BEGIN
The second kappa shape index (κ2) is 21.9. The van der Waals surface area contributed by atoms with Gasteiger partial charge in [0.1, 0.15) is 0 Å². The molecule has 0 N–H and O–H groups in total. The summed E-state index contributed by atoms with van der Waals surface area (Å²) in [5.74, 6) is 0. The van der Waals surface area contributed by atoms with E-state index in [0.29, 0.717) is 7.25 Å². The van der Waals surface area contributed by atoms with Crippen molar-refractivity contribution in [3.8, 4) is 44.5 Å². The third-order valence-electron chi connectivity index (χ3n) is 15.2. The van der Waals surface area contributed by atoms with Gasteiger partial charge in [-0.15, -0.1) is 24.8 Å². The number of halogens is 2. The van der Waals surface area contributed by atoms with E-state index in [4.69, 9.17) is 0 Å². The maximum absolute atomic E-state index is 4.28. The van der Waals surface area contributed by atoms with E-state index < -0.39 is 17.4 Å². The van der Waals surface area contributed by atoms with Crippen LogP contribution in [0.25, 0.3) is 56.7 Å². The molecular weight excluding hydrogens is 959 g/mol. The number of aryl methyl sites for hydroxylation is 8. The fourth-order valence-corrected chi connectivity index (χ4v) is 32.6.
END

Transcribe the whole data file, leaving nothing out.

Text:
The second kappa shape index (κ2) is 21.9. The van der Waals surface area contributed by atoms with Gasteiger partial charge in [0.1, 0.15) is 0 Å². The molecule has 0 N–H and O–H groups in total. The summed E-state index contributed by atoms with van der Waals surface area (Å²) in [5.74, 6) is 0. The van der Waals surface area contributed by atoms with E-state index in [0.29, 0.717) is 7.25 Å². The van der Waals surface area contributed by atoms with Crippen molar-refractivity contribution in [3.8, 4) is 44.5 Å². The third-order valence-electron chi connectivity index (χ3n) is 15.2. The van der Waals surface area contributed by atoms with Gasteiger partial charge in [-0.15, -0.1) is 24.8 Å². The number of halogens is 2. The van der Waals surface area contributed by atoms with E-state index in [4.69, 9.17) is 0 Å². The maximum absolute atomic E-state index is 4.28. The van der Waals surface area contributed by atoms with E-state index < -0.39 is 17.4 Å². The van der Waals surface area contributed by atoms with Crippen LogP contribution in [0.25, 0.3) is 56.7 Å². The molecular weight excluding hydrogens is 959 g/mol. The number of aryl methyl sites for hydroxylation is 8. The fourth-order valence-corrected chi connectivity index (χ4v) is 32.6.